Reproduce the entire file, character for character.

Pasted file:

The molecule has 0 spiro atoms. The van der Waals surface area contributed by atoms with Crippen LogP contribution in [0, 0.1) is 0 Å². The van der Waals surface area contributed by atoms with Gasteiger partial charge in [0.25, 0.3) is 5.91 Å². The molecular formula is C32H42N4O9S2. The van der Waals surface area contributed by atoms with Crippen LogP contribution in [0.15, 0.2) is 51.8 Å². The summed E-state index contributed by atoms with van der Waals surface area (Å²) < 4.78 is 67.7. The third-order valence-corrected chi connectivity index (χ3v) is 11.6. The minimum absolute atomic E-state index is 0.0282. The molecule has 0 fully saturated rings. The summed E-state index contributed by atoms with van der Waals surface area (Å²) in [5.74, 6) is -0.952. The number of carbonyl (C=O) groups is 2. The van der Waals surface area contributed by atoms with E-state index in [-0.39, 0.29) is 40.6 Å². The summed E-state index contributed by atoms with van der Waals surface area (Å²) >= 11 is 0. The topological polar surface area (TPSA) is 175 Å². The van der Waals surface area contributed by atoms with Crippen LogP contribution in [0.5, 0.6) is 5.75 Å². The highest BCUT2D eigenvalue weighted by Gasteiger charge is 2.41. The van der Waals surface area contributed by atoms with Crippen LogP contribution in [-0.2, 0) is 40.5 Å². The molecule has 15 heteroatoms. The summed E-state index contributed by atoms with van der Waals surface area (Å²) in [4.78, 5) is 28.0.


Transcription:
The molecule has 0 spiro atoms. The van der Waals surface area contributed by atoms with Crippen LogP contribution in [0, 0.1) is 0 Å². The van der Waals surface area contributed by atoms with Gasteiger partial charge in [0.25, 0.3) is 5.91 Å². The molecular formula is C32H42N4O9S2. The van der Waals surface area contributed by atoms with Crippen LogP contribution in [0.15, 0.2) is 51.8 Å². The summed E-state index contributed by atoms with van der Waals surface area (Å²) < 4.78 is 67.7. The third-order valence-corrected chi connectivity index (χ3v) is 11.6. The minimum absolute atomic E-state index is 0.0282. The molecule has 0 fully saturated rings. The summed E-state index contributed by atoms with van der Waals surface area (Å²) in [5.74, 6) is -0.952. The number of carbonyl (C=O) groups is 2. The van der Waals surface area contributed by atoms with E-state index in [-0.39, 0.29) is 40.6 Å². The summed E-state index contributed by atoms with van der Waals surface area (Å²) >= 11 is 0. The topological polar surface area (TPSA) is 175 Å². The van der Waals surface area contributed by atoms with Crippen LogP contribution in [0.5, 0.6) is 5.75 Å². The highest BCUT2D eigenvalue weighted by Gasteiger charge is 2.41. The van der Waals surface area contributed by atoms with Crippen LogP contribution in [-0.2, 0) is 40.5 Å². The molecule has 15 heteroatoms. The summed E-state index contributed by atoms with van der Waals surface area (Å²) in [4.78, 5) is 28.0.